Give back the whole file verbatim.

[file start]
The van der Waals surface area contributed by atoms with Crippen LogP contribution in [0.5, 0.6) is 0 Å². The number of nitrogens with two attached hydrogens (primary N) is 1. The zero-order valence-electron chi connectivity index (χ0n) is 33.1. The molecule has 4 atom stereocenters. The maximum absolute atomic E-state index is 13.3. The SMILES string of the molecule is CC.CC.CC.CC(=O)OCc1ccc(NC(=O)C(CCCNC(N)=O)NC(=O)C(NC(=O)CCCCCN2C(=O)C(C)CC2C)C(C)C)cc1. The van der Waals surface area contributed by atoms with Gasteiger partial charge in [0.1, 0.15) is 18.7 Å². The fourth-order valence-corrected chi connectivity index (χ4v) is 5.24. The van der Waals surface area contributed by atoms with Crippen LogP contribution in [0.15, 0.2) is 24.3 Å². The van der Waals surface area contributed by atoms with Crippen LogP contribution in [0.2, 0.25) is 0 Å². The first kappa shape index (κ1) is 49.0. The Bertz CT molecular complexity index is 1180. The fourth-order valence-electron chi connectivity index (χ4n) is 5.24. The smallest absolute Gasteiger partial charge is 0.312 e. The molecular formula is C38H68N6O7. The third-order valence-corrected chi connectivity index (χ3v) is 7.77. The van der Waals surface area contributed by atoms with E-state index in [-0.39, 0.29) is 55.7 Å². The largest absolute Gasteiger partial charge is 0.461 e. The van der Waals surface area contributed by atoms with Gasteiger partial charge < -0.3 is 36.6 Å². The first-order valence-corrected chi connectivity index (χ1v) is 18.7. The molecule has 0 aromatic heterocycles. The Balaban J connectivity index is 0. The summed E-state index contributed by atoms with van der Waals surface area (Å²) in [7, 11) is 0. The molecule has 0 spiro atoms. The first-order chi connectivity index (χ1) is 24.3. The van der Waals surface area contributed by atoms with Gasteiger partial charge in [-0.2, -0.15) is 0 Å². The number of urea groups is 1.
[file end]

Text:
The van der Waals surface area contributed by atoms with Crippen LogP contribution in [0.5, 0.6) is 0 Å². The number of nitrogens with two attached hydrogens (primary N) is 1. The zero-order valence-electron chi connectivity index (χ0n) is 33.1. The molecule has 4 atom stereocenters. The maximum absolute atomic E-state index is 13.3. The SMILES string of the molecule is CC.CC.CC.CC(=O)OCc1ccc(NC(=O)C(CCCNC(N)=O)NC(=O)C(NC(=O)CCCCCN2C(=O)C(C)CC2C)C(C)C)cc1. The van der Waals surface area contributed by atoms with Gasteiger partial charge in [0.1, 0.15) is 18.7 Å². The fourth-order valence-corrected chi connectivity index (χ4v) is 5.24. The van der Waals surface area contributed by atoms with Crippen LogP contribution in [0.15, 0.2) is 24.3 Å². The van der Waals surface area contributed by atoms with Crippen LogP contribution in [0.2, 0.25) is 0 Å². The first kappa shape index (κ1) is 49.0. The Bertz CT molecular complexity index is 1180. The fourth-order valence-electron chi connectivity index (χ4n) is 5.24. The smallest absolute Gasteiger partial charge is 0.312 e. The molecular formula is C38H68N6O7. The third-order valence-corrected chi connectivity index (χ3v) is 7.77. The van der Waals surface area contributed by atoms with E-state index in [-0.39, 0.29) is 55.7 Å². The largest absolute Gasteiger partial charge is 0.461 e. The van der Waals surface area contributed by atoms with Gasteiger partial charge < -0.3 is 36.6 Å². The first-order valence-corrected chi connectivity index (χ1v) is 18.7. The molecule has 0 aromatic heterocycles. The Balaban J connectivity index is 0. The summed E-state index contributed by atoms with van der Waals surface area (Å²) in [7, 11) is 0. The molecule has 0 spiro atoms. The first-order chi connectivity index (χ1) is 24.3. The van der Waals surface area contributed by atoms with Gasteiger partial charge in [-0.2, -0.15) is 0 Å². The number of urea groups is 1.